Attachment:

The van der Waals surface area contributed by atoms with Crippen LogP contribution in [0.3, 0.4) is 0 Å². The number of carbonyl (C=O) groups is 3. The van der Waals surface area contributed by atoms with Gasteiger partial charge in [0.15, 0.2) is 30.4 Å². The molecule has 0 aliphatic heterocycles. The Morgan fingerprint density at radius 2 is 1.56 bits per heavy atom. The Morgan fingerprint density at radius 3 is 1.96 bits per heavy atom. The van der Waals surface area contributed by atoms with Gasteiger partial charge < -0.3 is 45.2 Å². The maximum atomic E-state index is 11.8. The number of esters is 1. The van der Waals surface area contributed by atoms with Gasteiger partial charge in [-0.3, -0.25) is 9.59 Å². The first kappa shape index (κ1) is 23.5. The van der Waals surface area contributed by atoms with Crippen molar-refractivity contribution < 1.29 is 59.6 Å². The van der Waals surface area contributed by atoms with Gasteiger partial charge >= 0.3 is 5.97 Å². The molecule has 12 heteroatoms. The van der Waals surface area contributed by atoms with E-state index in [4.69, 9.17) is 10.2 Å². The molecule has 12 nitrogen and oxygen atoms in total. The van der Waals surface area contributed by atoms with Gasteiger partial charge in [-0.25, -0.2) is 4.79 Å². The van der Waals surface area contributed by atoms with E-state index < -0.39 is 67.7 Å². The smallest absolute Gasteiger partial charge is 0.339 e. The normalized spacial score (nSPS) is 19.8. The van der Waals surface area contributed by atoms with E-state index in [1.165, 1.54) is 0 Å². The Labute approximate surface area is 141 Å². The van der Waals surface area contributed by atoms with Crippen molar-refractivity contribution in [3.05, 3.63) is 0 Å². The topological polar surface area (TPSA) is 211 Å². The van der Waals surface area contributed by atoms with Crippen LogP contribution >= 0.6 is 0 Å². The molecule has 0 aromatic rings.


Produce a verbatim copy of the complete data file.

The van der Waals surface area contributed by atoms with Crippen LogP contribution in [0.3, 0.4) is 0 Å². The number of carbonyl (C=O) groups is 3. The van der Waals surface area contributed by atoms with Gasteiger partial charge in [0.15, 0.2) is 30.4 Å². The molecule has 0 aliphatic heterocycles. The Morgan fingerprint density at radius 2 is 1.56 bits per heavy atom. The Morgan fingerprint density at radius 3 is 1.96 bits per heavy atom. The van der Waals surface area contributed by atoms with Gasteiger partial charge < -0.3 is 45.2 Å². The maximum atomic E-state index is 11.8. The number of esters is 1. The van der Waals surface area contributed by atoms with Gasteiger partial charge in [-0.3, -0.25) is 9.59 Å². The first kappa shape index (κ1) is 23.5. The van der Waals surface area contributed by atoms with Crippen molar-refractivity contribution < 1.29 is 59.6 Å². The van der Waals surface area contributed by atoms with Gasteiger partial charge >= 0.3 is 5.97 Å². The molecule has 12 heteroatoms. The van der Waals surface area contributed by atoms with E-state index in [4.69, 9.17) is 10.2 Å². The molecule has 12 nitrogen and oxygen atoms in total. The van der Waals surface area contributed by atoms with Gasteiger partial charge in [-0.25, -0.2) is 4.79 Å². The van der Waals surface area contributed by atoms with E-state index < -0.39 is 67.7 Å². The smallest absolute Gasteiger partial charge is 0.339 e. The normalized spacial score (nSPS) is 19.8. The van der Waals surface area contributed by atoms with E-state index in [1.165, 1.54) is 0 Å². The Labute approximate surface area is 141 Å². The van der Waals surface area contributed by atoms with Crippen molar-refractivity contribution in [3.05, 3.63) is 0 Å². The topological polar surface area (TPSA) is 211 Å². The van der Waals surface area contributed by atoms with Crippen LogP contribution >= 0.6 is 0 Å². The molecule has 0 aromatic rings.